|Introduced||1910 – 1923|
|Driving Wheels||4ft 7.5ins|
|Boiler Pressure||200psi superheated|
|Cylinders||Outside – 18.5in x 30in|
|Valve Gear||Stephenson (piston valve)|
The increase in mineral traffic in South Wales in the early 1900s meant that there was a need for a tank engine version of the 2800 class. A 2-8-2T was considered, but this was rejected because of the length of the wheelbase.
The 4200 class of 2-8-0T engines was designed to work the heavy short-haul coal and mineral trains in South Wales. They were designed using standard GWR parts as used in the 2800 class. A total of 205 locomotives were built (including the 5205 class) between 1910 and 1940. They were the only 2-8-0T to run in Britain.
The main difference between the classes (4200 and 2800) was the use of a standard number 4 boiler instead of number 1 and in the purpose of the design which was for hauling heavy mineral traffic in South Wales, usually coal from the pits to the ports. The second and third driving wheels were fitted with thinner flanges, similar to the ‘2800’s, but the coupling rods had spherical joints between the third and last pair of driving wheels giving some amount of side play and these arrangements allowed the class to negotiate curves down to 2 chains, or 66 feet, in radius.
The first engine to be built was 4201 in 1910 (4200 was a later engine built in 1923). Between 1910 and 1930 195 were built numbered 4200-4299 and 5200-5294. 5205 onwards had larger cylinders and other minor alterations and were known as the 5205 class.
Due to Swindon Works being involved in the manufacture of munitions and specialist carriages during the First World War the rate of construction of the 4200 class locomotives was reduced resulting in it not being until May 1917 that the first batch 4202 – 4261 were completed..
In the 1930s during the depression there were more 4200 and 5205 class engines in service than were needed for dwindling coal traffic in South Wales. The last approved batch of 4200 class locomotives to be built was for 30 but because of the decline in demand only twenty were completed and these were stored as new in the Stock Shed at Swindon until they were modified by extending the frames to increase the coal and water capacity which required the addition of trailing wheels for support. The 7200 class as they became were thus able to undertake a wider range of duties. The twenty engines which never entered service as 4200 class locomotives became 7200-7219.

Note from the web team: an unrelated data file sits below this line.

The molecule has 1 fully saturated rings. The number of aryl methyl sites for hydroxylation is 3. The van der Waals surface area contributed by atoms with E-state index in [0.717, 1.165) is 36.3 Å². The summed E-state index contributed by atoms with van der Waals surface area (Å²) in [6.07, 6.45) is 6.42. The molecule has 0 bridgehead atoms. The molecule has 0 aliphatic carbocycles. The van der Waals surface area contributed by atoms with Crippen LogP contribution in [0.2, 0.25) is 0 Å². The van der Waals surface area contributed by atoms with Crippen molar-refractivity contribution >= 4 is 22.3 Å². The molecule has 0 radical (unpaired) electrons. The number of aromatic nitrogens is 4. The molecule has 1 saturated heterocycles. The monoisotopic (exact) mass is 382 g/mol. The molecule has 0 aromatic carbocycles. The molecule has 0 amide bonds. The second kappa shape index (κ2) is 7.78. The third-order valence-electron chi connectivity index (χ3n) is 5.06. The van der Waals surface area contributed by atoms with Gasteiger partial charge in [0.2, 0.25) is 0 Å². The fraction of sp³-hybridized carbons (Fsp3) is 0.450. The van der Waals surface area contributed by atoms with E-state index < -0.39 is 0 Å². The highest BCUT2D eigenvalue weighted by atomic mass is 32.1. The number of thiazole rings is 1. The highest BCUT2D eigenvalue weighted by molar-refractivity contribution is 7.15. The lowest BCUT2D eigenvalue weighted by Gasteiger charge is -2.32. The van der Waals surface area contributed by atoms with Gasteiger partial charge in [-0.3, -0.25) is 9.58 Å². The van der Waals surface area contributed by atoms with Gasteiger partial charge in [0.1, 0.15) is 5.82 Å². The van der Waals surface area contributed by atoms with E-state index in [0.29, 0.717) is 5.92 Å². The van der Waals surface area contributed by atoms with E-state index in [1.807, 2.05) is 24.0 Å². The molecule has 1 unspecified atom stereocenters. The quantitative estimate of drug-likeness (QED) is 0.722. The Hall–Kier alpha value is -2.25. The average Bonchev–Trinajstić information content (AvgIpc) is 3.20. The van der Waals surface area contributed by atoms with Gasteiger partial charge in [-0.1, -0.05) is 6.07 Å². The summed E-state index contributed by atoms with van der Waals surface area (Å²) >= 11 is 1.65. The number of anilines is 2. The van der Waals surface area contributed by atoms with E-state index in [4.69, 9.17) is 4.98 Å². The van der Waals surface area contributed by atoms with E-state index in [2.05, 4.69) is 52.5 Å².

Fourteen class 4200 locomotives were rebuilt in this way in 1937.
4200 Class Number
|7200 Class Number|
Ironically, when the last of these 4200 class were rebuilt as 2-8-2T’s in December 1939, production of the 5205 class began again with the building of numbers 5255 to 5264 from January until March 1940.
The 4200s were built with inside steam pipes and straight frames over the cylinders. Later many were rebuilt with outside steam pipes and raised frames over the cylinders.
As an example of the sterling service that these engines gave, all members except those rebuilt to 2-8-2T design passed into British Railways hands. The first the engine withdrawn was number 4224 in February 1959.
By 31st Dec
No. in Service
|1937||Rebuilt as 7200||14||91|
|1938 – 1958||91|
18 locomotives of the 4200 and 5205 classes were still working at the beginning of the last full year of GWR steam in 1965, the last engine in traffic was number 5235, withdrawn in September of that year. The last engine (4268) of the 4200 class was withdrawn in the previous month. The 7200 class were withdrawn from service over a similar timescale to the other two classes.
In service – 31st December
|Withdrawn in 1965 From-|
|Cardiff East Dock||2||2|
|Severn Tunnel Junction||1||1||3|
Five examples of the 4200 class and three members of the 5205 class have been preserved (4247, 4248, 4253, 4270, 4277, 5224, 5229 and 5239). There are also three locomotives preserved from the 7200 class which were rebuilds of the 5205 series 5264 rebuilt as 7229, 5275 rebuilt as 7202 and 5277 rebuilt as 7200).